No two persons ever read the same book. --Edmund Wilson

Wednesday, August 27, 2008

Interview: Gwyneth Jones, August 2008

This interview took place in August 2008, at the monthly British Science Fiction Association night in London. This interview previously appeared in Vector (issue #260, July 2009), the critical journal of the British Science Fiction Association.

TB: You have a new novel coming soon. Why's it called Spirit?
GJ: Because Gollancz didn't like The Princess of Bois Dormant -- maybe they thought it was difficult to pronounce. I'd just finished reviewing Iain Banks's Matter so I immediately suggested Spirit. And it just so happens that there is an Aleutian pod in this book, which is called the Spirit of '89, and so it gets called Spirit for short. As some of you may vaguely remember, Aleutian artifacts are sentient, so it's a person. And so Spirit it is, though I shall try to rescue The Princess of Bois Dormant when I get to proofs.
TB: Perhaps Gollancz thought that title sounded like a fantasy novel -- but this is SF, isn't it?
GJ: Yes, I think so. It's got spaceships, starfighters ...
TB: A princess?
GJ: It's certainly got a princess.
TB: And Aleutians: what are the Aleutians doing here?
GJ: Not to mention Li Xi-Feng. Ever since I wrote Escape Plans, a bit more than 20 years ago, I've been thinking about the problem of getting out of here. It's a common science fictional theme, and I do not believe that conventional space travel can do it. If you have a lot of money and thousands and thousands of years, maybe you can terraform Mars. So I've been thinking about how to traverse those ridiculous distances, and trying to come up with a fantasy mechanism, that would do that, and a series of events that would explain why and that would cover the how: how do we get there from here. I was brought up by cyberpunks, and cyberpunks taught me that you must not write science fiction that does not have a conceivable backstory. So I had to think of a way. I started in Escape Plans and then I worked on it through the Aleutian trilogy, White Queen and North Wind and Phoenix Cafe, figuring out the ideas of instantaneous transit which are invented by somebody called Peenemunde Buonarotti. Having figured out how it would operate, I wrote Bold as Love. In the Bold as Love sequence, I track through all five books the development of mind/matter tech. The main scientific idea in that sequence is breaking the mind/matter barrier. After writing the Aleutian trilogy, I'd always intended to go on and describe the world after the Buonarotti transit, but I didn't actually have to make it continuous with the previous books. It could have been some completely different future with instantaneous transit that was the Buonarotti transit under another name.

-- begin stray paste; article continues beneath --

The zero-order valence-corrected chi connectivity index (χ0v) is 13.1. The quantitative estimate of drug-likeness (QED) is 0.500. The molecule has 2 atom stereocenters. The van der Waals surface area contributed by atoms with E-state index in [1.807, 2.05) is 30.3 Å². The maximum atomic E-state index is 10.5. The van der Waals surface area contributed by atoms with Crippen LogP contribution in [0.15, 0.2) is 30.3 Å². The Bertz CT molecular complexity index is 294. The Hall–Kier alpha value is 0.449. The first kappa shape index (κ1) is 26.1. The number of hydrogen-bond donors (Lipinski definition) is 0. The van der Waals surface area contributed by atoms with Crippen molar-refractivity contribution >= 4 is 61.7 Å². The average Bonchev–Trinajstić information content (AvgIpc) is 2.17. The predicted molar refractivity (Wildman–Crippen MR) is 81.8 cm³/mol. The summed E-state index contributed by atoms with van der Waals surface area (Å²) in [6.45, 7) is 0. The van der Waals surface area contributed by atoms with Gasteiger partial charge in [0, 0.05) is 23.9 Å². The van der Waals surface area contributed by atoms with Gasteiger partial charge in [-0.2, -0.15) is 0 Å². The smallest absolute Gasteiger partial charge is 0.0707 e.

There are many things that have from time to time annoyed me about space opera, but the one thing that has always got me down as a reader and as a prospective writer is that gap. It's not the foreseeable future, it's way over the horizon: hundreds of years away, sometimes thousands of years away. There's this massive discontinuity, and I can't pretend it's not there. You could invent a potted history -- this is the Dune solution, pages and pages of italics explaining what happened in the 300 years between here and there. I didn't like that, and neither did I like the thing where there's a discontinuity but nobody in the book recognises it: they're all quoting Bob Dylan and A level physics from the 20th century.

So when I came to write the Buonarotti book, after having done a little suite of Buonarotti stories to get myself into the frame, I decided that hell, I've got this backstory, I'll use it. Nobody who hasn't read the Aleutian books or the Bold as Love books will even notice. they'll just get a few names which are unfamiliar to them because they're the history of these people. But I'll know and it'll save me from falling into that gap or getting niggled by having to quote Bob Dylan. So when you read Spirit (or The Princess of Bois Dormant) you will find that the history of the Aleutians ruling Earth, the human renaissance and how humans first invented the Buonarotti transit and then 300 years later rediscovered it. You'll find that far back in the distant past the Earth -- which is known as the Blue planet for obvious reasons -- was united by the first emperor, a woman called Li Xi-Feng who is possibly still living at the time of Bibi's adventures. And that's why the Aleutians are in the book.

TB: You mentioned the suite of stories: one of those generated a certain amount of controversy.